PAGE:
'Kaleidoscope' 

From the greek words kalos (beautiful), eidos (form), and skopeo (to look at) 

31st Oct - 7th Jan  

 

Artists Showing 


Dan Harland
‘Reform’ 

Dan Harland uses fragments of memory of places and objects to create his compositions. Colour and form are retraced and reformed into estimated environments. Colour is heightened through reimagining; the reality of the space is forgotten. From Coffee shops to local landmarks, Dan takes inspiration from the form of architecture and natural landscape. He represents these forms as simply as possible by flattening the shapes and placing them on top of each other, like a collage. His work often directs the viewer through windows or doors, from one space to another, playing with the perception of these different spaces. 

Instagram - @danjharland_artist

Cassia Beck
‘Paper Forms’

Cassia is a self-taught collage artist and has been creating hand cut paper works for two decades. Her work has been licensed and sold in Ikea, Urban Outiftters and graces the walls of numerous hotels. Her collage work is playful with a splash of humour and satisfies her need to scavenge in junk shops and car boot sales for interesting paper finds. Cassia is inspired by mid-century advertising and likes to mix the old with the new. Bold colourful shapes combined with black and white images have become her signature style. 

Instagram - @cassiab

Liz Foster
‘The Colour of Abstraction’  

Liz trained at the Glasgow School of Art in the 90's and since then she has gone on to establish herself as a committed and experimental painter focussing her practice on gestural abstraction and inventive use of colour. Her work is both thoughtful and playful, with the enjoyment of the physical qualities of paint at the core of what she does. Liz has a studio just outside York and splits her time between her own painting and teaching fine art.

Instagram - @lizfosterart
Twitter - @lizfosterart
Website - lizfosterart

Katrina Avotina
‘Big City Vibes’

Katrina seeks to paint ‘the good bits in life’ as she sees and feels them. This exhibition focuses on her playful narrative of cityscapes paying special attention to colour, line and plot. Katrina has more than 25 years’ experience in painting, she graduated from Latvian Academy of Art in Fine Art and later completed her Masters in Painting. She has Illustrated several children books and has won several awards. Her works can be found in private collections in the United Kingdom, Belgium, Sweden, Italy, Latvia, Finland, Japan, New Zealand, UAE, Ireland, Australia, USA and other countries.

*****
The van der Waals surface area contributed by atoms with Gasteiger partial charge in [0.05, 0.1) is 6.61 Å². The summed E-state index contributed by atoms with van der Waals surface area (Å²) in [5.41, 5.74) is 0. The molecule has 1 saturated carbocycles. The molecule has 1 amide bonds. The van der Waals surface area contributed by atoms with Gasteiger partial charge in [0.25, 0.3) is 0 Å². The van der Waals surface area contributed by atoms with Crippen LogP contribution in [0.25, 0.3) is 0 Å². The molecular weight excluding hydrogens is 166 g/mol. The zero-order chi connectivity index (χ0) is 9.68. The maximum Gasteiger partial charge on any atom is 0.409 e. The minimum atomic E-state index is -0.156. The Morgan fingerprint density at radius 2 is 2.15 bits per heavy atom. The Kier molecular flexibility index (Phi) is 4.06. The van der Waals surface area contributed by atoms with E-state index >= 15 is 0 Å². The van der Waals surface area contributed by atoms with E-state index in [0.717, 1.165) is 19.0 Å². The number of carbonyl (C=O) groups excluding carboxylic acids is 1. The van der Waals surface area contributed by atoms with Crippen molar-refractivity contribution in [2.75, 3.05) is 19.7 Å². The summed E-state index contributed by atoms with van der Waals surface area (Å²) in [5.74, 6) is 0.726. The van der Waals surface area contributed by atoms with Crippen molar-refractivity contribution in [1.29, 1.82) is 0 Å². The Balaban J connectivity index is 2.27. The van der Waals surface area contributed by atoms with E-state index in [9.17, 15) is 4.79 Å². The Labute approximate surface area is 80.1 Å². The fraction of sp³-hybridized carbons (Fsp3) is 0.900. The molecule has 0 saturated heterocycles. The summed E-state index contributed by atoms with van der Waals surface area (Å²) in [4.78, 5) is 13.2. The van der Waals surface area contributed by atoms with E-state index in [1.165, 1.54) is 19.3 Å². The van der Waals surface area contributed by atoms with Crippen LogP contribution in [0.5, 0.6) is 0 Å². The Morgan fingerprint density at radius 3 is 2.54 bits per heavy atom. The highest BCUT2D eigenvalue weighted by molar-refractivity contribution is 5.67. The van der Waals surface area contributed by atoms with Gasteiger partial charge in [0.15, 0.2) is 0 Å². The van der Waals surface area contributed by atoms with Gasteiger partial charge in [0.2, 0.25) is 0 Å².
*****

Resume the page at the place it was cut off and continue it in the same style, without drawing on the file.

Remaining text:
Instagram - @katrinaavotina

Kimi Marlowe
‘Abstracted Freedom’

What we lack we seek. The artist creates landscapes to evoke a sense of freedom and space. The drips in the work represent movement and change. The landscape is in a state of continual flux, and the artist changes as she searches for new adventures to feed her creative well, forever moving forwards and growing. The work is about feeling something, not just looking, and the sense of space created within the work offers a sense of calm to the viewer. This calm aims to create balance and reflection in response to the chaos of life.

Instagram - @kimi_marlowe_art
Website - kimimarloweeart.com

Jamie Sheridan
‘World Soul’

Through the instinctive relationship between abstraction and the spiritual, Jamie considers a paradoxical pursuit of creating forms of the visceral sensations within the ‘now’. His approach is a rhythmic style of primitive, intimate, and energetic gestures to act as an answer to his experiences of meditation practice and further curiosities of rhythm in the natural world.

Instagram - @jamiesheriden.art
Website - jamiesheridan.art

Paul Butterworth
‘Camera Rolling’

Paul Butterworth is in his graduating year at the University for the Creative Arts/Open College of the Arts and a film actor. He played Barry in ‘The Full Monty’ and features in ‘Allelujah’ starring Jennifer Saunders to be released February 2023. In this series of six paintings Paul uses abstraction to explore what it feels like to act in a feature film. He starts with the confusion and excitement of the self-tape, then moves through the read through, costume fitting, rehearsal, filming, and finally to the glorious realisation that all his work is still in the film. Instagram (art): 

Instagram - @paulbutterworthartist
LinkedIn - paulbutterworth1